How are pharmacies in Lebanon operating during COVID-19?

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The prices of medical face masks and gloves were certainly going through the roof for a certain period of time in Lebanon because of a shortage in their availability.

by Perla Kantarjian -Source: Annahar

People wearing protective masks shop at a pharmacy in the Iranian capital Tehran. (AFP)

BEIRUT: On the frontline of the pandemic, community pharmacies in Lebanon resort to a variety of precautionary measures to avert the contraction of the disease from possibly-infected visitors for both their staff and clients.

Community pharmacies are often the initial reference point within the health system for people with health concerns, be it in the form of the supply of credible information and advice or the prescription of pharmaceuticals.

However, with the spread of the infectious COVID-19, the medical responsibilities of pharmacists are no longer limited to merely fostering their clients’ health and safety, but also their own.

As Dr. Cybele Abou Khalil (Pharm D) told Annahar, pharmacists play a key role in preventing the spread of any disease, especially during the COVID-19 pandemic.

“Particularly in Lebanon, patients tend to first rush to pharmacies asking for health advice before going to doctors,” Abou Khalil said, adding that in light of the pandemic, it falls under the responsibility of pharmacists to advise their visiting patients based on scientific and rational evidence while encouraging them to “not be driven by pandemic panic.”

Abou Khalil also explained that since infection can occur from asymptomatic or pre-symptomatic individuals, precaution is recommended with all customers and patients entering the pharmacy.

According to the interviewed pharmacists, the Order of Pharmacists of Lebanon (OPL) has been greatly active in following the pandemic challenges on a daily basis and ensuring that all concerns and complaints of the Lebanese pharmacists’ community are heard.

Abou Khalil added that the OPL is also making sure to “control the black market prices of the masks and gloves.”

As Pharmacist Doctor Charbel Jarjour told Annahar, the prices of medical face masks and gloves were certainly going through the roof for a certain period of time in Lebanon because of a shortage in their availability.

“However, Lebanon is no longer facing any shortage of stock for face masks and gloves because many local companies are producing them, and others are importing them from abroad, thus increasing the competition in the market,” Jarjour explained, adding that pandemic profiteers no longer have any excuse to charge soaring prices for these products.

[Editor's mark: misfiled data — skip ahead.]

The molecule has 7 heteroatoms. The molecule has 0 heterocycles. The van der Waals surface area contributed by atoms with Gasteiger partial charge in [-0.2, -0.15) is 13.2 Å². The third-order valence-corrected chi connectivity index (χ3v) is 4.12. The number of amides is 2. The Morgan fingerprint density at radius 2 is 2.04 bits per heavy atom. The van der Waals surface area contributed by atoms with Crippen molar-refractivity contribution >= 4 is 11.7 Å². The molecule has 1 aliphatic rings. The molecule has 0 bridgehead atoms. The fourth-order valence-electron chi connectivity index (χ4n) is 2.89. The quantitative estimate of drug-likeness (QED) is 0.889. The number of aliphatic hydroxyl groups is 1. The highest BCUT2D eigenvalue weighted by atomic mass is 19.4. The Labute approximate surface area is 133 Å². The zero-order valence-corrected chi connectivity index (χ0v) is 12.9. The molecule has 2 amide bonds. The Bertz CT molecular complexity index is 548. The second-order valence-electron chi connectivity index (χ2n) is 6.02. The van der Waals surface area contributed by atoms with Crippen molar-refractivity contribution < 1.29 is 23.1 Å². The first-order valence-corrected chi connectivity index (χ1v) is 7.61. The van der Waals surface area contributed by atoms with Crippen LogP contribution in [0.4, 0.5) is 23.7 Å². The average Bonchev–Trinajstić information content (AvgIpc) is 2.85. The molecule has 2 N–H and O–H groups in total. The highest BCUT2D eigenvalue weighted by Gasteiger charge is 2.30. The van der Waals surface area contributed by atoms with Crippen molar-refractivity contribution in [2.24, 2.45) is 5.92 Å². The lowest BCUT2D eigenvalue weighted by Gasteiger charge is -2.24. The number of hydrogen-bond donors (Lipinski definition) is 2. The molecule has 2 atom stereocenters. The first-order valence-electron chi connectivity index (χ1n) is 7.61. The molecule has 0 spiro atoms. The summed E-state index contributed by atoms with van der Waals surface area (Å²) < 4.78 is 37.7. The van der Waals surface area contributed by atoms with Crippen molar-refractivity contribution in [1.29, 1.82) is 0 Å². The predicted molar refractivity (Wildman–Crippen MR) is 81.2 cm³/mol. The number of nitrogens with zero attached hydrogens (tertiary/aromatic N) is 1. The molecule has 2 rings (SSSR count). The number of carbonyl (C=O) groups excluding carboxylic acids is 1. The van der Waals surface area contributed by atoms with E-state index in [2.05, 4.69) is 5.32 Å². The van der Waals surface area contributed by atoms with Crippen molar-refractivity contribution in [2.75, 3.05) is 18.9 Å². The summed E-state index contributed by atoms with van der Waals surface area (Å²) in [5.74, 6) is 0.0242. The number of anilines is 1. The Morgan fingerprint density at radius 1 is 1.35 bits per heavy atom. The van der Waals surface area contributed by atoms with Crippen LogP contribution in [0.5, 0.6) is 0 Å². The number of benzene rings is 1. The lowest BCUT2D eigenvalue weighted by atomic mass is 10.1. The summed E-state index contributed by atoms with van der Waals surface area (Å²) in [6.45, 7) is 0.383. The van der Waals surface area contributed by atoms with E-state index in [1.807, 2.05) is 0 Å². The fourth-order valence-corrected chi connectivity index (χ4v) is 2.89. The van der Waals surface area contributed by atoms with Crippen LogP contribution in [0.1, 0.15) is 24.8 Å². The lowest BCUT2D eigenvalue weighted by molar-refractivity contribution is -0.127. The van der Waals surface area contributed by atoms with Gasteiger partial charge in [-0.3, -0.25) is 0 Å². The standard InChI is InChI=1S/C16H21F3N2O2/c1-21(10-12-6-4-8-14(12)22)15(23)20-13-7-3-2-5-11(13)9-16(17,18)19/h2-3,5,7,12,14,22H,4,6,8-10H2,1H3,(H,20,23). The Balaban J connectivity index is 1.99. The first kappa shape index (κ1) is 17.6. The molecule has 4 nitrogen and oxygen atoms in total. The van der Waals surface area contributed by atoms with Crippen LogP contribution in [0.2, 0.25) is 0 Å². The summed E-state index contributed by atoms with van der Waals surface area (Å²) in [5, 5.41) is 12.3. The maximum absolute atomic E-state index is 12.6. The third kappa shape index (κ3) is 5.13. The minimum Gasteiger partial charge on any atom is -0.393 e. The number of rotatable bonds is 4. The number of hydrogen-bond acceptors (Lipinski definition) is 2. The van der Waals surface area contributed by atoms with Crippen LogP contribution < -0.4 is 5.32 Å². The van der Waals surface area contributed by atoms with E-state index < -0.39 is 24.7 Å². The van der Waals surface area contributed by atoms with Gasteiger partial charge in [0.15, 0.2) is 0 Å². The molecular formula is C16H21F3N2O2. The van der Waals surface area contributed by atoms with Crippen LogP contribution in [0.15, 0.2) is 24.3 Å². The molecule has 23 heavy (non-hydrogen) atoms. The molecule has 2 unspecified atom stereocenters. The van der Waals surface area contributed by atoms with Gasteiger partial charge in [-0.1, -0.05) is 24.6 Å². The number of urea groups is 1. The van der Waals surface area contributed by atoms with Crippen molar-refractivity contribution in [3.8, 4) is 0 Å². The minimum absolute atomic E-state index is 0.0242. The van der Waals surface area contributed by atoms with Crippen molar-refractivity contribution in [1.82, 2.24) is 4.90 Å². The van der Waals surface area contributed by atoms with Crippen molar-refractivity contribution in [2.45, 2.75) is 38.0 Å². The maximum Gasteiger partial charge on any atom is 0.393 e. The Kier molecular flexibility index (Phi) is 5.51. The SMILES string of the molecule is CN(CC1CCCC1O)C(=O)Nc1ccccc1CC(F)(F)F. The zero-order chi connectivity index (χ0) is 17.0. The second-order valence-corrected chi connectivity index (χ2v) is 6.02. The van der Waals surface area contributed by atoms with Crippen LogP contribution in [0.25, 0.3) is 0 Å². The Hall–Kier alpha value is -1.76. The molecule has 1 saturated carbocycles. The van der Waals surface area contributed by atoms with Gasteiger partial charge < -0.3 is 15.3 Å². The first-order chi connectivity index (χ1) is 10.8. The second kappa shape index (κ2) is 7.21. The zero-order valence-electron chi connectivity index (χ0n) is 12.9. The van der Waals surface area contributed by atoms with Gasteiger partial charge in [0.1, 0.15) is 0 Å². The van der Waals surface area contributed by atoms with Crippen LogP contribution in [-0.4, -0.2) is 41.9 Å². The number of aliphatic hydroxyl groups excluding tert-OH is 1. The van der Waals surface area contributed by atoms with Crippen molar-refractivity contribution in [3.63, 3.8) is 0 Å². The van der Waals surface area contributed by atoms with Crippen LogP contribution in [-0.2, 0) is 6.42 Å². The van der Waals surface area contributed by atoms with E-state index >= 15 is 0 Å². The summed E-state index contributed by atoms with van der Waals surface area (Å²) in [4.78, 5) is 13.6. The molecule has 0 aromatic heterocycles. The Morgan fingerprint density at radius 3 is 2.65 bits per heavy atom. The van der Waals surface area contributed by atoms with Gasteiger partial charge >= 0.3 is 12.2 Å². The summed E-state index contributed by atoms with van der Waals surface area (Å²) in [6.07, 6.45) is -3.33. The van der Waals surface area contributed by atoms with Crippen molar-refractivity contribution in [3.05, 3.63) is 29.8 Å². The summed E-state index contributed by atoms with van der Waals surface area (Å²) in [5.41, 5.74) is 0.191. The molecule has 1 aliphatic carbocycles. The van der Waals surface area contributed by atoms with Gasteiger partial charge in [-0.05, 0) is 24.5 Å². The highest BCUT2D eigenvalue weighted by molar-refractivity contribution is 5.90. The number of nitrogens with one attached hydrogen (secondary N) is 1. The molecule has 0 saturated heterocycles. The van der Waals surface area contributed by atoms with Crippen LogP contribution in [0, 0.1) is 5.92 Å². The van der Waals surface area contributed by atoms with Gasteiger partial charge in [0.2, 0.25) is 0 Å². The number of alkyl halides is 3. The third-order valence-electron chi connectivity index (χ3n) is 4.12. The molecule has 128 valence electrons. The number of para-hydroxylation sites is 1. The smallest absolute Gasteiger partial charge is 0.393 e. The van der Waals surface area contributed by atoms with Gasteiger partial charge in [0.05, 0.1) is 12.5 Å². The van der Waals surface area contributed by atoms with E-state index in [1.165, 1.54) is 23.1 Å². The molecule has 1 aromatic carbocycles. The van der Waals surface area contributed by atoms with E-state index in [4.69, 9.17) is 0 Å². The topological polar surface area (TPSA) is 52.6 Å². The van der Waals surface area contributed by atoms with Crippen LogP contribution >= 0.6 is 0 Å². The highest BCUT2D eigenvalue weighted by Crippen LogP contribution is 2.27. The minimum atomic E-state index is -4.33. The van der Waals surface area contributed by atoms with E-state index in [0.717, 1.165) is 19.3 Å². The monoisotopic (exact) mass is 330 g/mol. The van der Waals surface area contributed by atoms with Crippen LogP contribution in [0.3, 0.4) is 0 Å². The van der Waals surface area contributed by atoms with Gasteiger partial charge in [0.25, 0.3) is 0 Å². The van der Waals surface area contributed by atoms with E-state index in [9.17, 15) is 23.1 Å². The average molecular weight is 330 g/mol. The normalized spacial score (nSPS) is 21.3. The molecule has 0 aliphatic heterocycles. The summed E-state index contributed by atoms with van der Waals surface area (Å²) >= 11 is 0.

“Due to the pandemic, importing supplies has become much more challenging and expensive, and the lack of freight availability has tripled the prices of shipping fees, also delaying the shipments,” a source in pharmaceutical imports also told Annahar.

Imported products from abroad are being paid for with fresh money, therefore high inflation of prices on everything must be expected.

Nevertheless, pharmacies must not “abuse the prices on the highly demanded sanitization products to make them affordable for everyone,” the source that requested anonymity said.

The OPL has been regularly publishing press releases and guidelines for local pharmacies to execute in the interest of preserving the health and safety of both pharmacists and their visiting clients.

“As soon as Lebanon confirmed its first coronavirus case, we began implementing the necessary precautionary measures charged by the OPL,” Jarjour said.

The most recent statement by the OPL requires of Lebanese pharmacists and owners of pharmacies to follow strict protective measures, such as wearing a surgical facemask throughout all working hours, placing a hand sanitizer at the entrance of the pharmacy and asking clients to sanitize before entering, maintaining a distance of 1.5 meters with the patients and between patients themselves, and placing a Plexiglass shield on the edge of the counter as a barrier between staff and patient.

Some pharmacists are also temporarily abstaining from providing clinical services that require direct contact with patients, such as measuring blood pressure and glucose level, as Abou Khalil indicated.

“It is preferable to not allow more than three people in a pharmacy of 80 m²,” she said, adding that access to paramedical products like cosmetic creams which are in the public area of the pharmacy is no longer allowed patient access during this time.

As for the handling of money, pharmacy staff members are constantly disinfecting their hands and the credit card machine with alcohol-based solutions before dispensing the needed items and after dealing with money.

 

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